5 THINGS AUSTRALIA HAVE LEARNED FROM THE ASHES
1HAIL STEVE SMITH
It’s not anything particularly new, but this tour has reaffirmed one thing — Steve Smith is a genius and the best Australia have had since Don Bradman.
It’s not just his series tally — 744 runs at an average of 110.57.
It’s a total that has only been beaten twice in history for a man playing four Tests in a series.
It’s not just the fact his career average has gone up again, from 61.37 at the start of the series to 64.56 now.
It’s the fact English crowds have gone from booing his every movement in Birmingham to applauding him from the field at The Oval.
The level of control he displayed throughout the series, edging or missing just 13.3 per cent of the deliveries he faced (obviously the fewest of any player on either side) was staggering, and you couldn’t help but be in awe of how effortlessly he slid back into international cricket. Unlike ….
2DAVID WARNER’S AWAY FORM
While Steve Smith returned from his ban as if he’d never been away, the same couldn’t be said for his partnerin-crime from Cape Town. David Warner averaged 9.5 across this series; no opener has batted as often in a Test series and averaged less.
Warner has always been more dominant in Australia than he has been on the road.
Across his career, his average in home Tests is 59.64, but that falls to 34.50 away from home.
That’s understandable. Australian pitches are among the flattest in the world and most players see a drop in their averages away from familiar conditions.
A more concerning issue for Australia is that the pattern is getting more exaggerated. Since the start of 2016, Warner’s actually become even more dominant at home (averaging 64.16), but even more vulnerable away from home (averaging 25.89).
3‘ FAB FOUR’ ARE NOW ‘DESTRUCTIVE DUO’
Australia were always keen to rotate their seamers more this summer, aware that they have a slightly deeper pool of talent to draw on than they have in recent years — and with questionable injury records for at least three of the seamers in the squad, it made sense.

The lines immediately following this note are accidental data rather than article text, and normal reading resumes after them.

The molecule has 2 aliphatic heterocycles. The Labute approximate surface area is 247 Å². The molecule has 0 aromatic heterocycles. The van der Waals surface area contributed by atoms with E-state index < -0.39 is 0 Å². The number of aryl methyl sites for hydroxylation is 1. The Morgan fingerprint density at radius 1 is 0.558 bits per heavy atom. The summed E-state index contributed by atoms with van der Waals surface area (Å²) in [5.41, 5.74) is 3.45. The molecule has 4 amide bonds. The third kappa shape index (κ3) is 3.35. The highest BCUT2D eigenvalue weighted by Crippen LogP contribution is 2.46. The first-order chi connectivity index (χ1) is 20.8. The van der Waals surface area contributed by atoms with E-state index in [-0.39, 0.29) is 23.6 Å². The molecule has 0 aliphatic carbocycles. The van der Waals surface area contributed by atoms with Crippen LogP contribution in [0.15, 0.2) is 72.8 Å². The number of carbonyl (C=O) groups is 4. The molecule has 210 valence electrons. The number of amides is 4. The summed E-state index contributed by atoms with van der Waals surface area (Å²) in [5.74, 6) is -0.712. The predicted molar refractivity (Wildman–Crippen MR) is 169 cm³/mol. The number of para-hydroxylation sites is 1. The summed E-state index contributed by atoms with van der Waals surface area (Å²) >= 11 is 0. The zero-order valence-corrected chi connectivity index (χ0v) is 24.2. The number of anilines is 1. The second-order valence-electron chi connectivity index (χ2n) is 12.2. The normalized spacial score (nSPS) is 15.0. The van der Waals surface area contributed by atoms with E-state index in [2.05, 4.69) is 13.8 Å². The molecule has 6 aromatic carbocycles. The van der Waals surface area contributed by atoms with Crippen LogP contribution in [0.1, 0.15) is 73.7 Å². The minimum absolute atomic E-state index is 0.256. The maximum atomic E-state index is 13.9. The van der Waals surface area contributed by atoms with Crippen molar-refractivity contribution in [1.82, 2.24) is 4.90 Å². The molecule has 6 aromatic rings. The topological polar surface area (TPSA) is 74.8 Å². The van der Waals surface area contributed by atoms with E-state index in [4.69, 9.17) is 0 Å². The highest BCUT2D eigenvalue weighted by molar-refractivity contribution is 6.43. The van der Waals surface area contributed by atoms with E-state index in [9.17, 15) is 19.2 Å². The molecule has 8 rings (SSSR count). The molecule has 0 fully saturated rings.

The Fab Four of Starc, Hazlewood, Cummins and Lyon was never going to play as the default in the way they did throughout 2017/18.
This strategy worked because of the brilliance of Pat Cummins and Josh Hazlewood.
Across the series, Hazlewood and Cummins took 49 wickets at an average of 20.53. Peter Siddle, James Pattinson and Mitchell Starc took 16 wickets at 36.75.
It’s not a criticism of them. They were asked to play different roles and each bowled good spells for no reward, but the difference in intensity when the main pair returned to bowl was significant.
With the summer ahead, Australia are likely to continue this policy of rotating players, but the lesson of England is that unless they are showing significant signs of fatigue or fragility, the destructive duo both have to play.
4BATTING DEPTH STILL AN ISSUE
While the surprise success of Marnus Labuschagne and the battling Oval century from Matthew Wade has softened the blow somewhat, Australia’s batting was poor throughout this Ashes series. Only Labuschagne (pictured) and Smith were able to average more than 40, with the rest of the batting order either struggling, or dropped.
In 2015, Australia’s batsmen were unable to cope with the moving ball, and subsequently a number of changes were made in domestic cricket, including the introduction of the Dukes ball.
There may be something to say for the influence of these changes, but still Australia were unable to fully cope. In this series, they played a false shot — that is to say, an edge or a miss — 20.2 per cent of the time, the most they have played in any Test series since … the last Ashes series in England.
Australia won this series thanks to Smith and the bowlers being elite throughout. Their batting, with a few brief exceptions, has not improved from the last time they toured England.
5TIM PAINE’S CONTRIBUTION
There may be mitigating circumstances for the performance of Australia’s captain (the intensity of another highprofile series, a thumb injury towards the end of the series that could have hampered both his keeping and his batting), but it was concerning nonetheless.
A batting average of 20.00 across the summer is not good enough for a No. 7 batsman and only once since 1997 has an Australian captain averaged less over a fivematch series. That was Michael Clarke in 2015 — and he retired immediately.
His wicketkeeping was not impressive, either. His catch success percentage for the series (82 per cent) was lower than his opposite number Jonny Bairstow, an oft-derided keeper who still hung on to 91 per cent of his chances. The difficulty of the chances clearly varied and Paine took a few excellent catches, but if your batting is going to be so toothless, then your keeping surely needs to be flawless.
While Paine has been an influential figure in the Test team’s recovery in the wake of the ball-tampering scandal, his individual contribution in terms of runs is a concern.
He has been in charge for four series, winning one. The natural transition point may be when Steve Smith’s captaincy ban elapses, but any slip-ups this summer against Pakistan and New Zealand and the pressure will come.
Australia’s Matthew Wade grounds his bat as England bowler Stuart Broad looks on at The Oval. l. Picture: Getty